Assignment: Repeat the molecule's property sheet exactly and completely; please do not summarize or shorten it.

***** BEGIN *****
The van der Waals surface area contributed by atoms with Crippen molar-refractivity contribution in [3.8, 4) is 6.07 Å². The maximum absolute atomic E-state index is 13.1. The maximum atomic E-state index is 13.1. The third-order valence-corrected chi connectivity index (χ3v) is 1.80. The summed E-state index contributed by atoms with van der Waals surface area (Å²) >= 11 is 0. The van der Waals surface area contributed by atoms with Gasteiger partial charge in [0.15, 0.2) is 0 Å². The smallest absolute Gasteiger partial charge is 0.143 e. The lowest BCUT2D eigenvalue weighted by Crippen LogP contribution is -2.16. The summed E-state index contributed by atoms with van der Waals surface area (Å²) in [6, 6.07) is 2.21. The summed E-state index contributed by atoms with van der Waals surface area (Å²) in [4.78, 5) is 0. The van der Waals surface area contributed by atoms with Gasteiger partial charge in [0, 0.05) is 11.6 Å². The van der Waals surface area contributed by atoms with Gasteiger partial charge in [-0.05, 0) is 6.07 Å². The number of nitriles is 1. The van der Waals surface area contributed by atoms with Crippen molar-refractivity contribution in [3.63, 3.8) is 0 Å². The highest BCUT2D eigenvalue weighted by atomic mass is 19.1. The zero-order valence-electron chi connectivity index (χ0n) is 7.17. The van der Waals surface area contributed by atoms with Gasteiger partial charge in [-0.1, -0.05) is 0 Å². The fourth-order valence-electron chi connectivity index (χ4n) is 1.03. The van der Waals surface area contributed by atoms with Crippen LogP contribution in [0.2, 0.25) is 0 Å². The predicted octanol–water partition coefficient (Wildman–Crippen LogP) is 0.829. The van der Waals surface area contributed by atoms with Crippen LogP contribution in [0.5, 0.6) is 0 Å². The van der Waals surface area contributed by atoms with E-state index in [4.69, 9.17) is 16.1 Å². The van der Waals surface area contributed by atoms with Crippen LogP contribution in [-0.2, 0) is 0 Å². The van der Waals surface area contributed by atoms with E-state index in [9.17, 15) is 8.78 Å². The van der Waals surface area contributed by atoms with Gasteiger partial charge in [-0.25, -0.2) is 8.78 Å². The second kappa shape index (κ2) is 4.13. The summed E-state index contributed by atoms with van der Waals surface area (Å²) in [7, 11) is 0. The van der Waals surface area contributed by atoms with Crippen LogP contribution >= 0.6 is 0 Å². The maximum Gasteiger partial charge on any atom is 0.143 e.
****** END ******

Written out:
The van der Waals surface area contributed by atoms with Crippen molar-refractivity contribution in [3.8, 4) is 6.07 Å². The maximum absolute atomic E-state index is 13.1. The maximum atomic E-state index is 13.1. The third-order valence-corrected chi connectivity index (χ3v) is 1.80. The summed E-state index contributed by atoms with van der Waals surface area (Å²) >= 11 is 0. The van der Waals surface area contributed by atoms with Gasteiger partial charge in [0.15, 0.2) is 0 Å². The smallest absolute Gasteiger partial charge is 0.143 e. The lowest BCUT2D eigenvalue weighted by Crippen LogP contribution is -2.16. The summed E-state index contributed by atoms with van der Waals surface area (Å²) in [6, 6.07) is 2.21. The summed E-state index contributed by atoms with van der Waals surface area (Å²) in [4.78, 5) is 0. The van der Waals surface area contributed by atoms with Gasteiger partial charge in [0, 0.05) is 11.6 Å². The van der Waals surface area contributed by atoms with Gasteiger partial charge in [-0.05, 0) is 6.07 Å². The number of nitriles is 1. The van der Waals surface area contributed by atoms with Crippen molar-refractivity contribution in [3.63, 3.8) is 0 Å². The highest BCUT2D eigenvalue weighted by atomic mass is 19.1. The zero-order valence-electron chi connectivity index (χ0n) is 7.17. The van der Waals surface area contributed by atoms with Gasteiger partial charge in [-0.1, -0.05) is 0 Å². The fourth-order valence-electron chi connectivity index (χ4n) is 1.03. The van der Waals surface area contributed by atoms with Crippen LogP contribution in [0.2, 0.25) is 0 Å². The predicted octanol–water partition coefficient (Wildman–Crippen LogP) is 0.829. The van der Waals surface area contributed by atoms with Crippen LogP contribution in [0.5, 0.6) is 0 Å². The van der Waals surface area contributed by atoms with E-state index in [4.69, 9.17) is 16.1 Å². The van der Waals surface area contributed by atoms with Crippen LogP contribution in [-0.2, 0) is 0 Å². The van der Waals surface area contributed by atoms with E-state index in [9.17, 15) is 8.78 Å². The van der Waals surface area contributed by atoms with Gasteiger partial charge in [-0.25, -0.2) is 8.78 Å². The second kappa shape index (κ2) is 4.13. The summed E-state index contributed by atoms with van der Waals surface area (Å²) in [7, 11) is 0. The van der Waals surface area contributed by atoms with Crippen LogP contribution >= 0.6 is 0 Å². The maximum Gasteiger partial charge on any atom is 0.143 e.